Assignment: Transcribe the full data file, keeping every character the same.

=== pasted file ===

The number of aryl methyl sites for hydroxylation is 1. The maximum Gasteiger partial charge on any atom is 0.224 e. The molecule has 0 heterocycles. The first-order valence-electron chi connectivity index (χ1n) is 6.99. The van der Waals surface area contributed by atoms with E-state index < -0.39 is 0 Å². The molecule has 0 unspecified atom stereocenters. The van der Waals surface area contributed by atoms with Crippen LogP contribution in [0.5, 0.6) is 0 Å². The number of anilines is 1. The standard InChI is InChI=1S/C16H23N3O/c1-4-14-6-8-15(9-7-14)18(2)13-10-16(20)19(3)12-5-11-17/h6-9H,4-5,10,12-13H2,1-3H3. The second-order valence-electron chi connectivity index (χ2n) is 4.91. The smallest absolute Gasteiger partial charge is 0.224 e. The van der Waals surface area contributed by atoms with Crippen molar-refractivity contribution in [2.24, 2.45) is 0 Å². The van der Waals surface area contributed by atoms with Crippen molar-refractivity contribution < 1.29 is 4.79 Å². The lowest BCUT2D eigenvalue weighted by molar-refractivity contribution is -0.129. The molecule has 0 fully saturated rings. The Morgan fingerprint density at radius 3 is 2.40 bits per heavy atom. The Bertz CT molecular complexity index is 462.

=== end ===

The number of aryl methyl sites for hydroxylation is 1. The maximum Gasteiger partial charge on any atom is 0.224 e. The molecule has 0 heterocycles. The first-order valence-electron chi connectivity index (χ1n) is 6.99. The van der Waals surface area contributed by atoms with E-state index < -0.39 is 0 Å². The molecule has 0 unspecified atom stereocenters. The van der Waals surface area contributed by atoms with Crippen LogP contribution in [0.5, 0.6) is 0 Å². The number of anilines is 1. The standard InChI is InChI=1S/C16H23N3O/c1-4-14-6-8-15(9-7-14)18(2)13-10-16(20)19(3)12-5-11-17/h6-9H,4-5,10,12-13H2,1-3H3. The second-order valence-electron chi connectivity index (χ2n) is 4.91. The smallest absolute Gasteiger partial charge is 0.224 e. The van der Waals surface area contributed by atoms with Crippen molar-refractivity contribution in [2.24, 2.45) is 0 Å². The van der Waals surface area contributed by atoms with Crippen molar-refractivity contribution < 1.29 is 4.79 Å². The lowest BCUT2D eigenvalue weighted by molar-refractivity contribution is -0.129. The molecule has 0 fully saturated rings. The Morgan fingerprint density at radius 3 is 2.40 bits per heavy atom. The Bertz CT molecular complexity index is 462.